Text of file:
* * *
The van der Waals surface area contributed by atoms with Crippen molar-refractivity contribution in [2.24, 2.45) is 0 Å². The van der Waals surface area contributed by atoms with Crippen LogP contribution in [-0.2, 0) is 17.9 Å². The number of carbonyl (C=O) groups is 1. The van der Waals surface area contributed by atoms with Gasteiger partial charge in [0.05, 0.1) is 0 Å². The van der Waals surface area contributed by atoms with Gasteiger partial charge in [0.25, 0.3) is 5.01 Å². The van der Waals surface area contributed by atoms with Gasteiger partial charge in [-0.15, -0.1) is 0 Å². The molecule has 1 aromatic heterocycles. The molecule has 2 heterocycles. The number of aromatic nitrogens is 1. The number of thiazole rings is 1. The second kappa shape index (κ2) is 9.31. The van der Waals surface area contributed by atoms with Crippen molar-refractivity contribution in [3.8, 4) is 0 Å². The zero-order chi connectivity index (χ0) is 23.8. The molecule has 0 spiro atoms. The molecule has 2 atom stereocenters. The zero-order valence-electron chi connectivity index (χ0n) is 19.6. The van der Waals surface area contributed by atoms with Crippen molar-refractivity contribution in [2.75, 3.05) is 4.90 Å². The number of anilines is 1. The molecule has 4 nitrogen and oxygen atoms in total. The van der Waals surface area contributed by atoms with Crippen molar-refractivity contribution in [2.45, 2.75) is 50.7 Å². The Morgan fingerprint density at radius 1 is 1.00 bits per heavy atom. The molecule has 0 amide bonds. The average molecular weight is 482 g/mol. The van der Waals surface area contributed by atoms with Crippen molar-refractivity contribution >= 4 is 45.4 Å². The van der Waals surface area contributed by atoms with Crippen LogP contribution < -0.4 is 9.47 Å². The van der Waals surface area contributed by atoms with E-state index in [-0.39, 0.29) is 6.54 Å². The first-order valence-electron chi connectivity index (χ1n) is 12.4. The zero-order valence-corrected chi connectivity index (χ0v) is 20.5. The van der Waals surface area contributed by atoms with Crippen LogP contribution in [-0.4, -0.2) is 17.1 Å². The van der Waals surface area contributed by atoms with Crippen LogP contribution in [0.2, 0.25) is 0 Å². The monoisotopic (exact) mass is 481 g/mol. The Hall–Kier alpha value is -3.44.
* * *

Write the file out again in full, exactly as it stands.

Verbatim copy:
The van der Waals surface area contributed by atoms with Crippen molar-refractivity contribution in [2.24, 2.45) is 0 Å². The van der Waals surface area contributed by atoms with Crippen LogP contribution in [-0.2, 0) is 17.9 Å². The number of carbonyl (C=O) groups is 1. The van der Waals surface area contributed by atoms with Gasteiger partial charge in [0.05, 0.1) is 0 Å². The van der Waals surface area contributed by atoms with Gasteiger partial charge in [0.25, 0.3) is 5.01 Å². The van der Waals surface area contributed by atoms with Gasteiger partial charge in [-0.15, -0.1) is 0 Å². The molecule has 1 aromatic heterocycles. The molecule has 2 heterocycles. The number of aromatic nitrogens is 1. The number of thiazole rings is 1. The second kappa shape index (κ2) is 9.31. The van der Waals surface area contributed by atoms with Crippen molar-refractivity contribution in [3.8, 4) is 0 Å². The zero-order chi connectivity index (χ0) is 23.8. The molecule has 0 spiro atoms. The molecule has 2 atom stereocenters. The zero-order valence-electron chi connectivity index (χ0n) is 19.6. The van der Waals surface area contributed by atoms with Crippen molar-refractivity contribution in [2.75, 3.05) is 4.90 Å². The number of anilines is 1. The molecule has 4 nitrogen and oxygen atoms in total. The van der Waals surface area contributed by atoms with Crippen molar-refractivity contribution in [2.45, 2.75) is 50.7 Å². The Morgan fingerprint density at radius 1 is 1.00 bits per heavy atom. The molecule has 0 amide bonds. The average molecular weight is 482 g/mol. The van der Waals surface area contributed by atoms with Crippen molar-refractivity contribution >= 4 is 45.4 Å². The van der Waals surface area contributed by atoms with Crippen LogP contribution < -0.4 is 9.47 Å². The van der Waals surface area contributed by atoms with E-state index in [-0.39, 0.29) is 6.54 Å². The first-order valence-electron chi connectivity index (χ1n) is 12.4. The zero-order valence-corrected chi connectivity index (χ0v) is 20.5. The van der Waals surface area contributed by atoms with Crippen LogP contribution in [-0.4, -0.2) is 17.1 Å². The van der Waals surface area contributed by atoms with Crippen LogP contribution in [0.2, 0.25) is 0 Å². The monoisotopic (exact) mass is 481 g/mol. The Hall–Kier alpha value is -3.44.